It is impossible to pass by the windows of Mastermind Toys without getting an urge to go in and play. A near-life-sized family of giraffes lingers just inside the doors, flanked by a fleet of pint-sized vehicles, including a vintage fire engine (red, No. 9). Noah’s Ark is sailing in mid-air; there are sock monkeys the size of three-year-olds, train sets, gourmet kitchenettes, baby baby-grand pianos, more Lego than you can imagine.
Even an untrained eye can see that Mastermind stores are packed to the rafters with toys, but these aren’t just any old toys. The company’s buyers travel far and wide—to factories in Asia and the annual international toy fair in Nuremberg, Germany—to find exceptional merchandise. “We try to carry what’s relevant, what matters and what we think is special—the best of what’s out there,” says Jon Levy, the company’s co-founder and chief buyer. “Exposure to all the markets culminates in a truly edited selection.”
Wholly family-owned until 2010, the 29-year-old Toronto-based company owes its rich history and what will perhaps be an even richer future to Levy’s unflagging devotion to specialty items. Jon and his brother, Andy Levy, launched Mastermind as a 300-square-foot educational software business in 1984. Limited shelf space forced them to be choosy about which products to carry; the brothers stayed true to their roots as they gradually expanded to 11 stores across the Greater Toronto Area. At that number, Mastermind was already Canada’s largest specialty toy retailer. That title attracted a steady stream of would-be financial partners pursuing them with offers to help roll out expansions; the question of franchising was raised every so often, but the Levy brothers stood pat. They would not grow the company if it meant risking control over what made Mastermind, well, Mastermind.
Similar specialty toy retailers in the United States were failing at their attempts to expand nationally. “Control, quality and focus of the business is key,” Levy says. “You can wreck retail expansion really fast by compromising.”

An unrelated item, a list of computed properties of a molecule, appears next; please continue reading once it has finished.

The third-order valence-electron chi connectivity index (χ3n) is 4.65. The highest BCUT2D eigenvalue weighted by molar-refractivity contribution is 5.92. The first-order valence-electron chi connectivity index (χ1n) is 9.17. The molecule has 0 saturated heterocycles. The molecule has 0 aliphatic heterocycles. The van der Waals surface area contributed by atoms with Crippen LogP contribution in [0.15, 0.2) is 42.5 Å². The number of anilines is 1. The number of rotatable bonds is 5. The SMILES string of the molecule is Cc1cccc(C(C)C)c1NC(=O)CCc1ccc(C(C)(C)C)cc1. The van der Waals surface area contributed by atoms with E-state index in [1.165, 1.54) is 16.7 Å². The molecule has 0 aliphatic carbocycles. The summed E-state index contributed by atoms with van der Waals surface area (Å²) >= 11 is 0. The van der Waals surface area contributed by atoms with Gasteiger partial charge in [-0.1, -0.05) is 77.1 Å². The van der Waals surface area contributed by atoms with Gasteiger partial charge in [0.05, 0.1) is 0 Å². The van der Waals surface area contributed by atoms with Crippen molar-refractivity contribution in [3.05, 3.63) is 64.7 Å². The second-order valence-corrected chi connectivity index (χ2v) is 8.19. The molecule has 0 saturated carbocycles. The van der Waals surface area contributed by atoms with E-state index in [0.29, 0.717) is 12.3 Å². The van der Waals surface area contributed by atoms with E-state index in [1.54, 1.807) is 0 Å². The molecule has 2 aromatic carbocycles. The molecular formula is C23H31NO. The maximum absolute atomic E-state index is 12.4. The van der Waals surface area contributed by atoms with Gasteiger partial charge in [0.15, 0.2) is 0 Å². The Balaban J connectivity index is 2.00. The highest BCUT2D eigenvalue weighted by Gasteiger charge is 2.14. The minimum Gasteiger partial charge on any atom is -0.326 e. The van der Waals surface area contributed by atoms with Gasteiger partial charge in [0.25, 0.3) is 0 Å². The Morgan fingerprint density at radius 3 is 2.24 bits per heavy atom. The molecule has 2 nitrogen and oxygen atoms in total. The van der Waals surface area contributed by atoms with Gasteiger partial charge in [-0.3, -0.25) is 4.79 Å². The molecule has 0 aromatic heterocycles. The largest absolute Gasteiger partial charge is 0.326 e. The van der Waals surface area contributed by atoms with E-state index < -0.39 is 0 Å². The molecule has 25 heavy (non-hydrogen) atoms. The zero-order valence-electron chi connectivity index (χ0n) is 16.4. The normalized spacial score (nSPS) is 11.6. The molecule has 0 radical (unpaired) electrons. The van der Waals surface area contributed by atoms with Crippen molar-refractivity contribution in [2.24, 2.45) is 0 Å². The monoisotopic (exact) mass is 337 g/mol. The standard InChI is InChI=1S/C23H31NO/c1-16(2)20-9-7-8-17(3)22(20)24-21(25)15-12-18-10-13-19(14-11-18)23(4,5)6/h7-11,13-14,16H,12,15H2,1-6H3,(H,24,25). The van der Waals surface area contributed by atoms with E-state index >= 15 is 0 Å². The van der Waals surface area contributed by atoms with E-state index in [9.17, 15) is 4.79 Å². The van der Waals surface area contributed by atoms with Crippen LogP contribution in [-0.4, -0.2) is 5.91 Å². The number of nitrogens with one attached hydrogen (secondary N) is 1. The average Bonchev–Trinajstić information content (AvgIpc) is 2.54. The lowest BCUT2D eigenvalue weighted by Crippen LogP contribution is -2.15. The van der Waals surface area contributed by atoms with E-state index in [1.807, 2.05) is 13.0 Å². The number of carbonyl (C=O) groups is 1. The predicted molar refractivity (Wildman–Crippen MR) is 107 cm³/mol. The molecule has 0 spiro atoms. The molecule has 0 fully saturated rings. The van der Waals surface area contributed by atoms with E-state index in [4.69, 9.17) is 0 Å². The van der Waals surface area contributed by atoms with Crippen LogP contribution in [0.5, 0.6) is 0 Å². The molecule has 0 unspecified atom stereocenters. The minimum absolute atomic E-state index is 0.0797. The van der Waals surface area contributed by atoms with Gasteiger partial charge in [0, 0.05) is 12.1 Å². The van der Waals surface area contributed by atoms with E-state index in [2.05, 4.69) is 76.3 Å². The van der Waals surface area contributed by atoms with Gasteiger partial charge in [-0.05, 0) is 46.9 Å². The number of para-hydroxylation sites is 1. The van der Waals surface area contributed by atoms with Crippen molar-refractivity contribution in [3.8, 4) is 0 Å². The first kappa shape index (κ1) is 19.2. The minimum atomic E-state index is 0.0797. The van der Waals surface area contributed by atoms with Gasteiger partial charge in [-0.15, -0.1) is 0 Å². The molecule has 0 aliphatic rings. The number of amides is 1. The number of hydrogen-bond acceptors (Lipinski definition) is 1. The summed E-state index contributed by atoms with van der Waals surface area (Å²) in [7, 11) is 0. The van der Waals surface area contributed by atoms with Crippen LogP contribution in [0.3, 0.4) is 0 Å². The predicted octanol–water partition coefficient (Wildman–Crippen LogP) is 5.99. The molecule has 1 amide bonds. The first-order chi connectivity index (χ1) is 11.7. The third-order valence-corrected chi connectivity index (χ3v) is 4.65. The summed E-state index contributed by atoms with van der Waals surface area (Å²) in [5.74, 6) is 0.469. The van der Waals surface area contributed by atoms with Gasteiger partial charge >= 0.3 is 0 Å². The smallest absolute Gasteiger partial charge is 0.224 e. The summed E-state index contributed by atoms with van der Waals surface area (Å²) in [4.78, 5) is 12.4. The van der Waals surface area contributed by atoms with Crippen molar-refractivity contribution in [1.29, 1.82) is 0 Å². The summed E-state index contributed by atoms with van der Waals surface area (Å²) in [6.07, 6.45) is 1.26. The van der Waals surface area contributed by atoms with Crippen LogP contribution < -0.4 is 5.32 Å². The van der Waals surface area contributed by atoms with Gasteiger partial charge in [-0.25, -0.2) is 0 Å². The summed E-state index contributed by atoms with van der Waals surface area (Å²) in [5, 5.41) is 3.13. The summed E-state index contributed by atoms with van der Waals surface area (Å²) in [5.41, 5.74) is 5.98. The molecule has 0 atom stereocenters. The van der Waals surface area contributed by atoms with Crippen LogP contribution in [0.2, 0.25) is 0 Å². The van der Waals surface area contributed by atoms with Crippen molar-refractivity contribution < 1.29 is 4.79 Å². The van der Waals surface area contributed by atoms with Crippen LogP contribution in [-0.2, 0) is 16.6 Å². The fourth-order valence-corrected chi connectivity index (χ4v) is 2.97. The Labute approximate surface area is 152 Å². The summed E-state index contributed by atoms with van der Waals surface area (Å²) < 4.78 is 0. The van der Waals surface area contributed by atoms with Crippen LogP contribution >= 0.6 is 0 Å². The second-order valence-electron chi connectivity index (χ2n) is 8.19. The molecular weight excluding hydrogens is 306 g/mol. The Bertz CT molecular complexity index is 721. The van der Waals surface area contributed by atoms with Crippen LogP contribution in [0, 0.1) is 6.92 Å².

Only now—nearly 30 years in—has Levy set his sights on national domination. The company is pacing to open 50 to 60 outlets across Canada; seven new stores opened in Ontario last year, four of them in October alone. Another 10 are in the works for 2013, including several in Western Canada. Annual sales are projected at $50 to $100 million by the end of 2013 (the company is private and not obligated to disclose financial statements), no small feat during a retail period that analysts have deemed especially gritty for toy sellers (Mastermind excluded, thanks, analysts say, to Levy).
“This man is a product genius,” says Richard Gottlieb, president of Global Toy Experts, a consultancy based in Manhattan. “When somebody goes in [to Mastermind] they’re seeing not just what they’re used to, but a lot of things…that are not available other places. People are driven by delight. What he’s capturing is that segment of the population that seeks an experience.”
These days, Mastermind is also riding high on what Jon Levy describes as an injection of “rocket fuel.” In 2010, with Andy Levy looking to retire, Mastermind got serious with one of its suitors and signed a rare 10-year deal with Birch Hill Equity Partners. The terms have not been disclosed, although Birch Hill is on record as owning “a significant stake” in Mastermind. Levy will only say that he himself “still has some skin in the game” and is working at full tilt, travelling with his buying team with the same fervour as ever.
Sitting in the office Jon Levy shared with his brother for half a lifetime, though, is the company’s new executive, Humphrey Kadaner. The former CEO of HMV Canada, Kadaner is Mastermind’s COO and growth architect.
The question now is whether the pair can manage to broaden the company’s culture along with its square footage. Until the expansion began, Mastermind had between 350 and 400 employees, more than half of them part-time, with
an average tenure of seven years—a retention that is almost unheard of in retail. That continuity of staff has been a key driver of Mastermind’s success to date, Levy says.
“At the heart of our secret sauce is relationships…we try to be honourable in every way. Our vendors feel it, our staff and stores feel it. We listen to our customers at every turn,” Levy says. “If all we did was grow and not hold on to what made the business special, I believe we will have failed.”Report Typo/Error